Supplement Provides Relief From Pressure Ulcers
February 10, 2003
By Audrey Walton, Wounds1 Staff
Pressure ulcers, commonly known as bedsores, have become synonymous with the misery of long-term bedrest. In reality, pressure ulcers represent a significant burden on the national health care system, as well as one of the biggest quality of life issues facing elderly patients today. One of the most promising treatments for these painful sores isn't a drug at all: it's a food supplement, more precisely a protein isolate known as Immunocal. According to Karen Wilkie, Government Programs Director at NuMedTec, "These ulcers have been treated with salves, with surgeries, and with other treatments. But if the body isn't fed properly, they're really at a standstill."
Immunocal was the first food supplement approved for federal reimbursement (Medicare and Medicaid). According to Ms. Wilkie, "It starts with approximately 100 gallons of raw cow's milk, which undergoes a patented process to become only a kilo of powder. It's a safe supplement; it's lactose-free, and it has no side effects." But Immunocal is more than an excellent daily source of protein. Most importantly, it replenishes the glutathione (or GSH) levels of healthy cells. GSH is known as the "master antioxidant" because it is made by the cell itself. Moreover, it recycles other well-known antioxidants, such as Vitamins C and E, to keep them in their active state. It is also necessary for the multiplication of white blood cells. According to Ms. Wilkie, "the bioactive amino acids released by digestion of Immunocal enter the blood stream and pass into the cells to be used for generating GSH. An adequate supply of GSH is essential for the immune system to reach its full potential. Once the immune system is optimized, the body goes after viruses, bacteria, and infections. The sore heals from the inside out."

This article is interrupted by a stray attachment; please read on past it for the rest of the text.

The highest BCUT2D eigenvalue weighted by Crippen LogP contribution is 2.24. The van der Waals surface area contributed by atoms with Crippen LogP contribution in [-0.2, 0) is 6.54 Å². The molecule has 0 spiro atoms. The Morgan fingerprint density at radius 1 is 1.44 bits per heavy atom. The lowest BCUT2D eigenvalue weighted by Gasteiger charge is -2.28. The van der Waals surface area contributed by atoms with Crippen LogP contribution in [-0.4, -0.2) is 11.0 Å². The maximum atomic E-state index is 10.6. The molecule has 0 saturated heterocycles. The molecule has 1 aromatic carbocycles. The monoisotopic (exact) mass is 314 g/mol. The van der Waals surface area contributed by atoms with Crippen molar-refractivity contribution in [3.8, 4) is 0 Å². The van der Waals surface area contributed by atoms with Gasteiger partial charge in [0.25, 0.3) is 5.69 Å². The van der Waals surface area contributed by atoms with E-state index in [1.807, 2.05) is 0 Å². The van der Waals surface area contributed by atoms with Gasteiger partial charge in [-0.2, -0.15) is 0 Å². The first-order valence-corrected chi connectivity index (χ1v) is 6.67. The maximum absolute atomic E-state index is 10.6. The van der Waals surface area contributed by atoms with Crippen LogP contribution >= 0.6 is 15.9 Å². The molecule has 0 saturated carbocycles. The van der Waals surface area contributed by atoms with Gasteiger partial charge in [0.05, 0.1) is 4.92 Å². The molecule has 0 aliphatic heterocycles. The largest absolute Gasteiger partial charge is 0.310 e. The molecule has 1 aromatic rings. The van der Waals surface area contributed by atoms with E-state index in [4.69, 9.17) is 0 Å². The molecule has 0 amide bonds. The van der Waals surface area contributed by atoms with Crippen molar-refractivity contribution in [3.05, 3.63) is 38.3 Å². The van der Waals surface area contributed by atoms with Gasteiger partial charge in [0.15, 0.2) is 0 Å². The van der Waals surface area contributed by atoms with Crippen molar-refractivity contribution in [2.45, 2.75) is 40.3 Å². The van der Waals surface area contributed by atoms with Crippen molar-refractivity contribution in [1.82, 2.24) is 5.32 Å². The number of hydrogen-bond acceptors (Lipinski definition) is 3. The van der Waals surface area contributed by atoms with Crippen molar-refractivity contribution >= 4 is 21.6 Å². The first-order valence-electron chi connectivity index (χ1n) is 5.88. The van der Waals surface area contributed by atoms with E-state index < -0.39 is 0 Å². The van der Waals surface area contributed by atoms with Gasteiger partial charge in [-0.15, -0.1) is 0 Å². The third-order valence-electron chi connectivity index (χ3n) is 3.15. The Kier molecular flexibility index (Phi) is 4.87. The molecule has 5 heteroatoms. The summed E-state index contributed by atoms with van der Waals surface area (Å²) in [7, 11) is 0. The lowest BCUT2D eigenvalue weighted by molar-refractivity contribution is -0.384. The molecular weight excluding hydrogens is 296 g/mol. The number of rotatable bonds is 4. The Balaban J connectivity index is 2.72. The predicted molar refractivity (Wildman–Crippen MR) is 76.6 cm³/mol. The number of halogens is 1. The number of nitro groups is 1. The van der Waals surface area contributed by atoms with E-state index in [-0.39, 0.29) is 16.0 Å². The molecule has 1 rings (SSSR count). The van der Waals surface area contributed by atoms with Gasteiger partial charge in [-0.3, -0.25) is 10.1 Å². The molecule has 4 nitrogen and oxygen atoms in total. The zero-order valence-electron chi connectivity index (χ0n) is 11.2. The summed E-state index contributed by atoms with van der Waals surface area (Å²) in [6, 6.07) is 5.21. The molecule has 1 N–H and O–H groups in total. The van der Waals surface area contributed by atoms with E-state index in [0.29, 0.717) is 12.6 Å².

Research has shown that cell and tissue rebuilding is related to GSH synthesis and energy production. When skin or tissue is subjected to ongoing pressure, however, the result can be a decrease in the patient's levels of GSH. Since the presence of this antioxidant is crucial to the performance of white blood cells, any decrease in GSH will lower the performance of the patient's immune system. When the antioxidant defenses at the site of the pressure or friction are lost, both the skin and the tissue can undergo oxidative damage. This cellular damage can spread quickly, which causes the loss of tissue known as a pressure ulcer. The maintenance of GSH is therefore crucial to both the healing and prevention of these ulcers.
The long-term benefits of Immunocal could extend far beyond the care of patients suffering from pressure ulcers. However, one of its most significant and relevant uses to date remains its potential to accelerate the healing of these painful and prevalent wounds. As Ms. Wilkie comments, "There are a lot of caring people who don't like to see other people in pain. With Immunocal, it's possible to alleviate pain much sooner, while keeping costs much lower in the long run. It's a win-win."
Read more about Immunocal at www.immunocal.com.
Last updated: 10-Feb-03